It’s A Fish-Eat-Fish World
Treating exotic animals requires creativity and a “why not?” philosophy. New ideas are shared openly in the exotic animal community so that patients benefit.
To this end, I have traveled across the U.S. in search of every tidbit of knowledge available to help these critters.
One of my recent ventures saw me returning from a koi medicine and surgery conference in Georgia.
Walking through the entryway of our house, I breathed deeply the familiar smells that made my travel-weary body truly feel at home.
I dropped my suitcase at the front door, knowing deep down inside that by doing so, I’ve condemned it to at least five days of obscurity.
I, in turn, will be reminded regularly by the love of my life to disembowel my luggage and unfetter the path to the front door.
After three days of intensive fish anatomy, diseases and surgical techniques, however, I was willing to risk the ordeal to plop my tired body onto my favorite couch.
As I plodded past our freshwater aquarium, something caught my eye – the right one, to be exact. Looking closer, I noticed that our koi Kramer had his mouth frozen in an open position.
My wife saw me gazing at the aquarium, and soon both of us were peering intently at Kramer.
“Honey, I think he has something stuck in his mouth,” she says.
“Please,” I respond, “if he had something in his mouth, don’t you think I would have noticed it?”
After all, I am the veterinarian in the family.
Slowly, however, I realized that my wife was correct. Oops! After a bit of backpedaling, I apologized for my curt reply and turned my attention back to Kramer.
My wife asked, “What did your conference teach you about removing a catfish from a koi’s mouth?”
I didn’t know what he was she talking about.
Soon, however, I realized she was right again.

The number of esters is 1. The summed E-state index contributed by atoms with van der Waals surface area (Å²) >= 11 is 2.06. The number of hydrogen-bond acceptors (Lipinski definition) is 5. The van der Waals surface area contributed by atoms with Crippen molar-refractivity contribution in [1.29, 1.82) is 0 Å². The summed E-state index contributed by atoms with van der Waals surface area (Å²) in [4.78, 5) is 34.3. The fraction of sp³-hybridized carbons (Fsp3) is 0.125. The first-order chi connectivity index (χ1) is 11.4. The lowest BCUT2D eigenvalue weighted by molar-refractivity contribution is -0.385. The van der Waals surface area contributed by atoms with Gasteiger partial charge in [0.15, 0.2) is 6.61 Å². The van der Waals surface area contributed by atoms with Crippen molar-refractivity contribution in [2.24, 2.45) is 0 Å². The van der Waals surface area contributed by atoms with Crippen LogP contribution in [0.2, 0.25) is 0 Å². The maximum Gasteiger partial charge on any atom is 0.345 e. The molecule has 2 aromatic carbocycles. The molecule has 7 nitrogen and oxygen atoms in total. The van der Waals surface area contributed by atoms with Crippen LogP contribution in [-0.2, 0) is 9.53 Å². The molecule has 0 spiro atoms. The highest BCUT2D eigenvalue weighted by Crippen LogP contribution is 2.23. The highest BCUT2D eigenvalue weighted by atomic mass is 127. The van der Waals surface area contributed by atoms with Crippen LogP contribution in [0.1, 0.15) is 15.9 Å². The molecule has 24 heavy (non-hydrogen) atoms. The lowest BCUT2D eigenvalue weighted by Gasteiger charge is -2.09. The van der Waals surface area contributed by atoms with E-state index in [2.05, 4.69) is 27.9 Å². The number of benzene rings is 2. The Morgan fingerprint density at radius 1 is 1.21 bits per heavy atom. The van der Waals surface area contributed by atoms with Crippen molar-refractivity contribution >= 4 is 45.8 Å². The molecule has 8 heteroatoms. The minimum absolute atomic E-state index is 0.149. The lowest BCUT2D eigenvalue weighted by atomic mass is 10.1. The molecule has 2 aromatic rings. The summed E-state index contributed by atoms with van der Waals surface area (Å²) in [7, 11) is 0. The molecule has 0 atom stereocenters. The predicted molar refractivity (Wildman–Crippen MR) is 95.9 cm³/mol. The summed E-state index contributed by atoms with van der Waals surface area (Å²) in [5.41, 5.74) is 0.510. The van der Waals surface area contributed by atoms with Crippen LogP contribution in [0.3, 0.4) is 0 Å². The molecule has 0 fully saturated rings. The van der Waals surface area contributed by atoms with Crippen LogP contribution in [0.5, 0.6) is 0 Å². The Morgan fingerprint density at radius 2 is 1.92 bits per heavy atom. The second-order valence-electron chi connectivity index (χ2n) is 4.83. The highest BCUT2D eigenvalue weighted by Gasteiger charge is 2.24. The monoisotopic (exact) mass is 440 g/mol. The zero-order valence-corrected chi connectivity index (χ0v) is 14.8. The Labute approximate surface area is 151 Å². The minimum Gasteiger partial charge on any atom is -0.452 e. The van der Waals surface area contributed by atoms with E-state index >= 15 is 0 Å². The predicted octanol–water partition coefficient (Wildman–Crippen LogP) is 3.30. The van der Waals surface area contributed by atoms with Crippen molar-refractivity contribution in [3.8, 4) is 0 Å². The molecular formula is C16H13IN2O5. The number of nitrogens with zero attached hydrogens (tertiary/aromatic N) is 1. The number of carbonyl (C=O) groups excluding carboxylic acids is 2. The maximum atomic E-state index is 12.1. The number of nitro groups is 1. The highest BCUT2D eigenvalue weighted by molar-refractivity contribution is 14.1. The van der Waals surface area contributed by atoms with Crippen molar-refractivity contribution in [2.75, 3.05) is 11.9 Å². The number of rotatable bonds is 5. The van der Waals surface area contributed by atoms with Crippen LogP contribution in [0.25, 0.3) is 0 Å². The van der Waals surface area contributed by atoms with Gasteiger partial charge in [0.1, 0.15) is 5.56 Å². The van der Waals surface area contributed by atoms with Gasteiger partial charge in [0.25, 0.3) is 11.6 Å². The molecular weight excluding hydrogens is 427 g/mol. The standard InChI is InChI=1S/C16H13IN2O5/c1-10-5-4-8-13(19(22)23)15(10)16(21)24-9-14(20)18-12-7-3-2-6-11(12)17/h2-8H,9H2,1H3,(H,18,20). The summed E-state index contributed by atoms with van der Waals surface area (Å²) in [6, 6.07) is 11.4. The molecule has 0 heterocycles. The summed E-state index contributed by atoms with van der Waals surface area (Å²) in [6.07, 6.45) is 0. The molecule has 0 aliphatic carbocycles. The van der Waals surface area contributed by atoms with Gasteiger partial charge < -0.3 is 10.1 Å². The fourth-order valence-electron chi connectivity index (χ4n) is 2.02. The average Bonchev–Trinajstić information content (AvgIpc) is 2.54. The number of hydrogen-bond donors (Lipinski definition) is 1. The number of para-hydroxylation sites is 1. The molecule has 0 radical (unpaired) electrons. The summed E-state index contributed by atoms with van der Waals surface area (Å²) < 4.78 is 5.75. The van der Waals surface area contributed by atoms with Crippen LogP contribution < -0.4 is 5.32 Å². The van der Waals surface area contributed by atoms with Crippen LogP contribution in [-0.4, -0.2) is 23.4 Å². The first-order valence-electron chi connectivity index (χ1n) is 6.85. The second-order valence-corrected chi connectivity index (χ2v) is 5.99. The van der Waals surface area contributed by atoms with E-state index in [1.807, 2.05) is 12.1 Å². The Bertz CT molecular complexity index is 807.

Kramer had our little armored catfish, George, in his mouth. I suspected someone (I wasn’t about to mention who) didn’t feed the fish regularly while I was gone.
I quickly opened my suitcase and thumbed through my notes from the koi conference. After a few minutes, I came to the realization that I was on my own.
Catfish extraction, apparently, is not a common procedure for koi.
As I scooped up Kramer with an aquarium net, I saw that George had spread every fin on his body and was really wedged in Kramer’s mouth. This must have been a self-defense mechanism to stave off the predicament of being swallowed by a larger fish.
I needed something, and fast. I rushed to our kitchen drawer and pulled out my favorite chopsticks.
Gently, I wiggled George back and forth until I loosened him from Kramer’s maw.
Placing both back into the aquarium, Kramer immediately began swimming while poor George sank to the bottom.
I was too late.
Chopsticks … who knew?
What is usually used for eating fish ended up saving a fish’s life. Now I occasionally will salute my sashimi with a pair of chopsticks.
To onlookers, it just looks weird.
For me, it signifies the spark of creativity and reminds me of George and his sacrifice.